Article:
As airline executives anticipate yet another record-breaking summer for air travel, a fresh study conducted by Boston University School of Public Health (BUSPH) and Oregon State University has determined that exposure to even moderate levels of aircraft noise may interfere with sleep, adding to a mounting body of research on the detrimental health consequences of environmental noise.
Reported in Environmental Health Perspectives, the research discovered that individuals exposed to airplane noise levels as low as 45 dB were prone to sleeping less than 7 hours per night. To provide context, a whisper registers at 30 dB, a library ambiance at 40 dB, and a standard conversation at home at 50 dB.
Sufficient sleep is crucial for maintaining overall health and well-being, encompassing everyday physical and mental performance. Inadequate sleep is linked to heightened chances of cardiovascular disease, depression, diabetes, cancer, and many other health problems. Health professionals recommend that most adults aim for seven to nine hours of sleep nightly to ensure healthy functioning.
This investigation marks the initial comprehensive assessment of aircraft noise and sleep duration that acknowledges the obstructive impacts of numerous environmental exposures within communities, such as greenery and light at night (LAN).
Despite the prevalence of exposure to aircraft noise for numerous individuals, little is understood regarding the health consequences of aircraft noise, primarily in the United States, according to Matthew Bozigar, the lead author of the study and an assistant professor of epidemiology at OSU, and Junenette Peters, the senior author of the study and an associate professor of environmental health at BUSPH.
Peters notes, "This research aids in comprehending the feasible health mechanisms by which aircraft noise could operate, such as interfering with sleep."
Dr. Peters, Dr. Bozigar, and colleagues from BUSPH, Brigham and Women's Hospital, Harvard Medical School, and Harvard T.H. Chan School of Public Health examined airplane noise exposure and self-reported sleep disturbance across over 35,000 individuals residing near 90 major US airports for the study. Participants were chosen from the Nurses' Health Study (NHS), a continuous, forward-looking investigation of US female nurses who have completed biennial surveys since 1976.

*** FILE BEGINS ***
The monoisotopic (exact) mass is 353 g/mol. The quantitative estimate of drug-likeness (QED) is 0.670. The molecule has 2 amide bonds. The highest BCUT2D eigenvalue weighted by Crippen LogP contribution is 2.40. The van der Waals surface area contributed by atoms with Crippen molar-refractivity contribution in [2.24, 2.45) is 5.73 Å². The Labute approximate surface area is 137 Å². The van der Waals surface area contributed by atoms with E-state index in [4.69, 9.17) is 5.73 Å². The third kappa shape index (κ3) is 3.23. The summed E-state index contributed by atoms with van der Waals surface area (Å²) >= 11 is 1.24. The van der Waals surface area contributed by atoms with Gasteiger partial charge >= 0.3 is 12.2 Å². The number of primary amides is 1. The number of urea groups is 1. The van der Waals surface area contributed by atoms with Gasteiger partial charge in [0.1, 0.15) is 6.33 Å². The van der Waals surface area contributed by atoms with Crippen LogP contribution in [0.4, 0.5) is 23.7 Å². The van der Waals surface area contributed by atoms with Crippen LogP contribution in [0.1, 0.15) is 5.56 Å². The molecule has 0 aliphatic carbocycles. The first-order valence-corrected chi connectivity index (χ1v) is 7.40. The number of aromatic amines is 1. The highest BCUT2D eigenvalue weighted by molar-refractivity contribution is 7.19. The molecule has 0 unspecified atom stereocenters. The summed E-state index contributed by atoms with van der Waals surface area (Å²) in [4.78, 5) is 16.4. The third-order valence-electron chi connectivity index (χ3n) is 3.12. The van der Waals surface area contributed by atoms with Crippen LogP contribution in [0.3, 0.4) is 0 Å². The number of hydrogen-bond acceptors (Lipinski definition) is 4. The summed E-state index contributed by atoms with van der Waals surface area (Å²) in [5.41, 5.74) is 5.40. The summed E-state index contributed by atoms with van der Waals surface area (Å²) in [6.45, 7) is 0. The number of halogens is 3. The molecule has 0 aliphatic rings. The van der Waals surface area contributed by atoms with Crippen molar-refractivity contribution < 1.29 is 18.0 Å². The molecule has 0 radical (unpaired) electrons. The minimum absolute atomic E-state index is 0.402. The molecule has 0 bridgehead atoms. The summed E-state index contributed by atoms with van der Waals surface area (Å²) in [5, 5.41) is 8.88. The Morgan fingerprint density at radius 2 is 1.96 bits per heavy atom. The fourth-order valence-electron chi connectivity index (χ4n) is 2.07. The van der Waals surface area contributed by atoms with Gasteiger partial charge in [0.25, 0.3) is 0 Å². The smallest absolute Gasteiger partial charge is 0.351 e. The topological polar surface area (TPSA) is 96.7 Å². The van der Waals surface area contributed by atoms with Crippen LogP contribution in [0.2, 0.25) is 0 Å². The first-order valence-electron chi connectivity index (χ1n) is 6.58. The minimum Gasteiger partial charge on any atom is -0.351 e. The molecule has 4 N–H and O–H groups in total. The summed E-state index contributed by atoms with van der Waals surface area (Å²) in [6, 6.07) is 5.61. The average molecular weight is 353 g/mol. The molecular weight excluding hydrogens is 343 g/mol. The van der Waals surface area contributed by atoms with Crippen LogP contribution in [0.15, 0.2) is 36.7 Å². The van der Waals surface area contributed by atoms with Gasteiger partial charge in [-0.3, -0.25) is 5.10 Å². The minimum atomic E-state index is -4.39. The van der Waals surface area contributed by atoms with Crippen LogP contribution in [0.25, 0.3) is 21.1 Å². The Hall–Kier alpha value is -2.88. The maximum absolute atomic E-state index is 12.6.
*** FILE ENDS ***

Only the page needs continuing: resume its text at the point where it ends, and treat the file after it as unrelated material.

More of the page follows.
The research team evaluated airplane noise levels every five years between 1995 to 2015, examining two metrics: a nighttime estimate (Lnight) that encompasses airplane noise during sleep, and a day-night estimate (DNL) that represents the average noise level throughout a 24-hour period and accounts for a 10 dB adjustment for airplane noise during the night when background noise is low. The DNL serves as the primary metric for FAA policies on aircraft noise, with the threshold for significant noise impacts being above DNL 65 dB. The team connected these measurements at various thresholds with the geocoded residential addresses of the nurses.
Following the adjustment for a range of factors, including demographics, health behaviors, comorbidities, and environmental exposures such as greenery and light at night (LAN), the findings revealed that the likelihood of sleeping less than seven hours increased as airplane noise exposure escalated.
Additionally, the study found that nurses residing on the West Coast, near a significant cargo airport or a large body of water, as well as those who reported no hearing loss, were more inclined to experience short sleep durations.
Bozigar comments that "We found surprisingly strong relationships for particular subgroups that we are still trying to understand," and further adds, "For instance, there was a relatively strong signal between aircraft noise and both dimensions of disrupted sleep, short sleep duration, and poor sleep quality, near major cargo airports. There is likely more going on to this story, as cargo operations tend to use larger, older, heavily laden, and therefore noisier aircraft that often fly through the nighttime hours. And the quantity of cargo shipped by air has been steadily increasing over the last couple of decades, possibly linked to more e-commerce. If the trends continue, it could mean more aircraft noise impacts to more groups of people."
Although the study results indicated a clear correlation between airplane noise and sleep duration, the researchers did not observe a consistent relationship between aircraft noise and the quality of sleep.
Dr. Bozigar emphasized that although a single study is insufficient to recommend policy changes, their study of around 90 US airports revealed a correlation between aircraft noise and inadequate sleep. He also noted that future research could fill in current gaps in knowledge by including additional demographic groups and more detailed metrics of aircraft noise, as well as measuring sleep through wearable activity monitors. The impact of other common sources of transportation noise, such as from cars and trains, also needs to be determined. (PB/Newswise)